Landscape organizes everything within sight.

Monday, October 24, 2005

Watch this plan

-- "Many big visions for new Big Easy,"

Urban planners believe that they can design a city where design - for walkability, for childcare, for affordable housing, for racial integration -- solve most of the 20th century's most bedeviling problems.

Economic planners think they can solve the city's future by enabling free market economics unencumbered by regulation.

Both parties claim that they're being given a free rein in the future of New Orleans. What we really don't know, what we can't imagine at all, is what the fusion of these two utopias will produce.

Both claim to be able to end poverty, inequality, sickness, and ignorance.

For controversy's sake, we might take the failings of both efforts at their face value.

  • Free capitalism will continue to increase the divide between rich and poor.
  • New Urbanism will create biking trails for the health and aesthetics of the rich, but will be forced, as always, to relegate the poor to border lands. In the case of New Orleans, this will no longer be the 9th Ward, which will be turned into a park or wetlands to divert flooding. Instead, the poor will be siphoned to some toxic corner of an oil refinery, a good two hours' commute by public transportation from the city and its amenities.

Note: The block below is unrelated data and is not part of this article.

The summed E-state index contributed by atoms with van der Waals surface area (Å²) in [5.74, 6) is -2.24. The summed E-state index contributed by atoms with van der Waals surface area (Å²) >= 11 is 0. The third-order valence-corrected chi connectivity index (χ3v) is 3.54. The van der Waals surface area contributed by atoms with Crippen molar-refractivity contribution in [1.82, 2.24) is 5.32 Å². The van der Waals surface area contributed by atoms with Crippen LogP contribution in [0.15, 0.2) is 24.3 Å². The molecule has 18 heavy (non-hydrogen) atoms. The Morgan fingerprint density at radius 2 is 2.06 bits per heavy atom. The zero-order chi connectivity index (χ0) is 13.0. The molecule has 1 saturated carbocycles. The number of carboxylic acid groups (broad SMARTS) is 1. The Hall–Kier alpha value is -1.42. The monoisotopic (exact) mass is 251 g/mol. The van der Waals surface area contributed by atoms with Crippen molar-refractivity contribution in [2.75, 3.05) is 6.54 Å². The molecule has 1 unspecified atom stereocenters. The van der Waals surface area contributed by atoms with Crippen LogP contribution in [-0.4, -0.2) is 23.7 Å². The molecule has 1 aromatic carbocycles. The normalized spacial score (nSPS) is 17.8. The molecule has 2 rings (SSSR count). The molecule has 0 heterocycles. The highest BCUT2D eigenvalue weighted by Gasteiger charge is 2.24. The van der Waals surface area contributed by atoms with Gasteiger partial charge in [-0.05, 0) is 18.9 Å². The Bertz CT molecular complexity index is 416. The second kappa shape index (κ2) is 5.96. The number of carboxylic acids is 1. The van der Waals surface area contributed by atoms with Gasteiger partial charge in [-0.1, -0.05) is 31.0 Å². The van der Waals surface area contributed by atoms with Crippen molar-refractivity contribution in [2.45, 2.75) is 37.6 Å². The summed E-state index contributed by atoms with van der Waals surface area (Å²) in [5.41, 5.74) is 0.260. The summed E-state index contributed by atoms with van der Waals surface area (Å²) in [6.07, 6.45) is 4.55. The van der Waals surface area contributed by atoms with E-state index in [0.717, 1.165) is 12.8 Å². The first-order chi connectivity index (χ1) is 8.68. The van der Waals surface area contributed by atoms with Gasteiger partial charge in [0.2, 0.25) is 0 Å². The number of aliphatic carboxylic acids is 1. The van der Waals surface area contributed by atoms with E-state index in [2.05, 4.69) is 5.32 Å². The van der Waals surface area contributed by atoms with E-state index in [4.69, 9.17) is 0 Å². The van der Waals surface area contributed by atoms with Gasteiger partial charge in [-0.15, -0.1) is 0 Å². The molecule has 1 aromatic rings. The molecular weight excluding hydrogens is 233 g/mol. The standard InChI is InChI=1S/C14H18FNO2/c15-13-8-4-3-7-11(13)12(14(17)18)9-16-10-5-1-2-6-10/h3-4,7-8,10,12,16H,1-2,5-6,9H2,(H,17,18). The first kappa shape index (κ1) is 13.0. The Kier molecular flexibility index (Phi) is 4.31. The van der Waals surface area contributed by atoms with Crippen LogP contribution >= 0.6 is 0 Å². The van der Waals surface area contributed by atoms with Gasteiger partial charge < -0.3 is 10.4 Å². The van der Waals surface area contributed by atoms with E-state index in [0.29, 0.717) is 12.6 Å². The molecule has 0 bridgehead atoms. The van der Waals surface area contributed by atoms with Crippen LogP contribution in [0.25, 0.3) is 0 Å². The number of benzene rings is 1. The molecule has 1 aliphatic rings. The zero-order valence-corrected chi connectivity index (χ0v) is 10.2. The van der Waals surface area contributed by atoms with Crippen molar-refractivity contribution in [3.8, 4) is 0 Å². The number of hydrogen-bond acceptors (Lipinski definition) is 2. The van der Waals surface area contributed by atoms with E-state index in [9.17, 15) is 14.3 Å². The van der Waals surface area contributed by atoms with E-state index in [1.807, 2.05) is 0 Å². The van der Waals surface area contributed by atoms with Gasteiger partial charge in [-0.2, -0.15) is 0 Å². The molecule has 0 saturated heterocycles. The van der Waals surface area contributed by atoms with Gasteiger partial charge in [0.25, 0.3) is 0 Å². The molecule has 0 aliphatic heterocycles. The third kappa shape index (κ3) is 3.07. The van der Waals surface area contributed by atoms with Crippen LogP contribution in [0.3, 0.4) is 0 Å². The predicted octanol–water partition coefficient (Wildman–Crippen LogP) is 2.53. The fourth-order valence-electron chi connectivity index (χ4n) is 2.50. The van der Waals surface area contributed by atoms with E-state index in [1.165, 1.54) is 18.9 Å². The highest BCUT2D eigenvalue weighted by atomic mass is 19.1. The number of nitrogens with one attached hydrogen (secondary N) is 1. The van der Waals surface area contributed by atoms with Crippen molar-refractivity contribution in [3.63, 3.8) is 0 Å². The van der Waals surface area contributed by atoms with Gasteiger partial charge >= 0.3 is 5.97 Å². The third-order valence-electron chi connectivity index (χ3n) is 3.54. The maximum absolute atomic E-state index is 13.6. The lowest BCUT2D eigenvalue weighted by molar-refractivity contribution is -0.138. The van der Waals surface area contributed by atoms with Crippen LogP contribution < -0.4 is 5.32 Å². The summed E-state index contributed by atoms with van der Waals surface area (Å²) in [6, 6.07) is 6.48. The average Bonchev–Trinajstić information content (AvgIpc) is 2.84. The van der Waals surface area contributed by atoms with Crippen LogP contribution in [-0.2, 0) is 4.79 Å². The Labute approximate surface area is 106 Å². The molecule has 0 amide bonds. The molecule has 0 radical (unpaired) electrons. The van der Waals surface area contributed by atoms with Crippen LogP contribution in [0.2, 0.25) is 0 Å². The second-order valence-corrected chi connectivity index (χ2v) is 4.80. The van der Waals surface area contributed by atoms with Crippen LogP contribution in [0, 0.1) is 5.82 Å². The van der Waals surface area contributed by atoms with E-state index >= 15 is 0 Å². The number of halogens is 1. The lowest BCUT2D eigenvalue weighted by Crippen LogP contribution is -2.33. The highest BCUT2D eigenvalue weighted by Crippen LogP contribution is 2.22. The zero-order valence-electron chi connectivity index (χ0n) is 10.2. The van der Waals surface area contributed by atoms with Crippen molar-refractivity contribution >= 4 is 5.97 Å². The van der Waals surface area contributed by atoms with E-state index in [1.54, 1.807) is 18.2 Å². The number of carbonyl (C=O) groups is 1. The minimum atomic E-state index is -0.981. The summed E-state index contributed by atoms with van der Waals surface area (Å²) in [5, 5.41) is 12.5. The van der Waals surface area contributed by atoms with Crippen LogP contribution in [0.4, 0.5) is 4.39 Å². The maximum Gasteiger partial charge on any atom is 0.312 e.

• The American health care system will continue to allow free companies to duck out of paying for the workers' health care. This process of privatization/feudalization will be aided by the regulation-free policies of post-Katrina Louisiana.
  • In the face of the coming oil crisis, few families will drive cars out of choice. Streetcars will link the inner circle of elite white suburbs, making the tourist city and consumer city easily accessible to all. Poor black families will be linked by much less frequent connections to the outer city.
  • As schools and child labor are deregulated, the new slums of the refinery lands will lack any education whatsoever, and a new class of worker-children will provide labor for the city's basic food, fuel, and consumption needs, in the shops abounding for sweated goods for the tourist markets.
  • The New Urbanism will monumentalize the disaster of 2005, creating quaint museums where the now-vanished creole culture and indigeonous peoples of the bayou (now dispersed) are memorialized, thus promoting tourism and increasing revenue for the city.

Oh brave new world, that has such people in it.